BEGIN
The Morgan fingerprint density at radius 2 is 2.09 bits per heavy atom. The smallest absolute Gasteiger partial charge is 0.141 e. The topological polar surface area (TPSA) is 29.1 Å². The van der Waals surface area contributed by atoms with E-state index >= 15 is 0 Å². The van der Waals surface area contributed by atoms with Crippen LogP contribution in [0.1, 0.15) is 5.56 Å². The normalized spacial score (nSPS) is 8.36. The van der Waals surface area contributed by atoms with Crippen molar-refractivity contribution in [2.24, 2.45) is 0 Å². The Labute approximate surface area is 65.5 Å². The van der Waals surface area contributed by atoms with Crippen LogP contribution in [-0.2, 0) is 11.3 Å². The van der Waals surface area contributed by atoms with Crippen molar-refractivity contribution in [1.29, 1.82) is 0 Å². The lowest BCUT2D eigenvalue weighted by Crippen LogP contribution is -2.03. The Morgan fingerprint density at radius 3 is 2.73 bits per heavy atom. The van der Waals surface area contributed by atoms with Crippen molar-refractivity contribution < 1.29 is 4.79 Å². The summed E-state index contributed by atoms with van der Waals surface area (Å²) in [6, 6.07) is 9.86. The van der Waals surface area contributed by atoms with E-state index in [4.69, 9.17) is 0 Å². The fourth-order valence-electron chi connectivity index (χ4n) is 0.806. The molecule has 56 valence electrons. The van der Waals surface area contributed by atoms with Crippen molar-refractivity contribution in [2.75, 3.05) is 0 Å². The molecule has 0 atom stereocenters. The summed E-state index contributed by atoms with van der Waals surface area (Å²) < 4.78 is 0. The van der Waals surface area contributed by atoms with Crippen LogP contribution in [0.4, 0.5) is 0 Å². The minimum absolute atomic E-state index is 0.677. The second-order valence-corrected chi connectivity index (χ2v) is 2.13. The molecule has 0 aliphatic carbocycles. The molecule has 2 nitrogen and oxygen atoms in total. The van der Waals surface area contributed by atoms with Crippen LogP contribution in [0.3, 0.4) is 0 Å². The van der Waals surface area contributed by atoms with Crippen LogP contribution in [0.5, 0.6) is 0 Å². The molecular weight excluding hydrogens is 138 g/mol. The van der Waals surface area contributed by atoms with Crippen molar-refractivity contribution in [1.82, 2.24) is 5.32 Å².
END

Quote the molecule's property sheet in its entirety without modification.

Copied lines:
The Morgan fingerprint density at radius 2 is 2.09 bits per heavy atom. The smallest absolute Gasteiger partial charge is 0.141 e. The topological polar surface area (TPSA) is 29.1 Å². The van der Waals surface area contributed by atoms with E-state index >= 15 is 0 Å². The van der Waals surface area contributed by atoms with Crippen LogP contribution in [0.1, 0.15) is 5.56 Å². The normalized spacial score (nSPS) is 8.36. The van der Waals surface area contributed by atoms with Crippen molar-refractivity contribution in [2.24, 2.45) is 0 Å². The Labute approximate surface area is 65.5 Å². The van der Waals surface area contributed by atoms with Crippen LogP contribution in [-0.2, 0) is 11.3 Å². The van der Waals surface area contributed by atoms with Crippen molar-refractivity contribution in [1.29, 1.82) is 0 Å². The lowest BCUT2D eigenvalue weighted by Crippen LogP contribution is -2.03. The Morgan fingerprint density at radius 3 is 2.73 bits per heavy atom. The van der Waals surface area contributed by atoms with Crippen molar-refractivity contribution < 1.29 is 4.79 Å². The summed E-state index contributed by atoms with van der Waals surface area (Å²) in [6, 6.07) is 9.86. The van der Waals surface area contributed by atoms with E-state index in [4.69, 9.17) is 0 Å². The fourth-order valence-electron chi connectivity index (χ4n) is 0.806. The molecule has 56 valence electrons. The van der Waals surface area contributed by atoms with Crippen molar-refractivity contribution in [2.75, 3.05) is 0 Å². The molecule has 0 atom stereocenters. The summed E-state index contributed by atoms with van der Waals surface area (Å²) < 4.78 is 0. The van der Waals surface area contributed by atoms with Crippen LogP contribution in [0.4, 0.5) is 0 Å². The minimum absolute atomic E-state index is 0.677. The second-order valence-corrected chi connectivity index (χ2v) is 2.13. The molecule has 0 aliphatic carbocycles. The molecule has 2 nitrogen and oxygen atoms in total. The van der Waals surface area contributed by atoms with Crippen LogP contribution in [0.3, 0.4) is 0 Å². The van der Waals surface area contributed by atoms with Crippen LogP contribution in [0.5, 0.6) is 0 Å². The molecular weight excluding hydrogens is 138 g/mol. The van der Waals surface area contributed by atoms with Crippen molar-refractivity contribution in [1.82, 2.24) is 5.32 Å².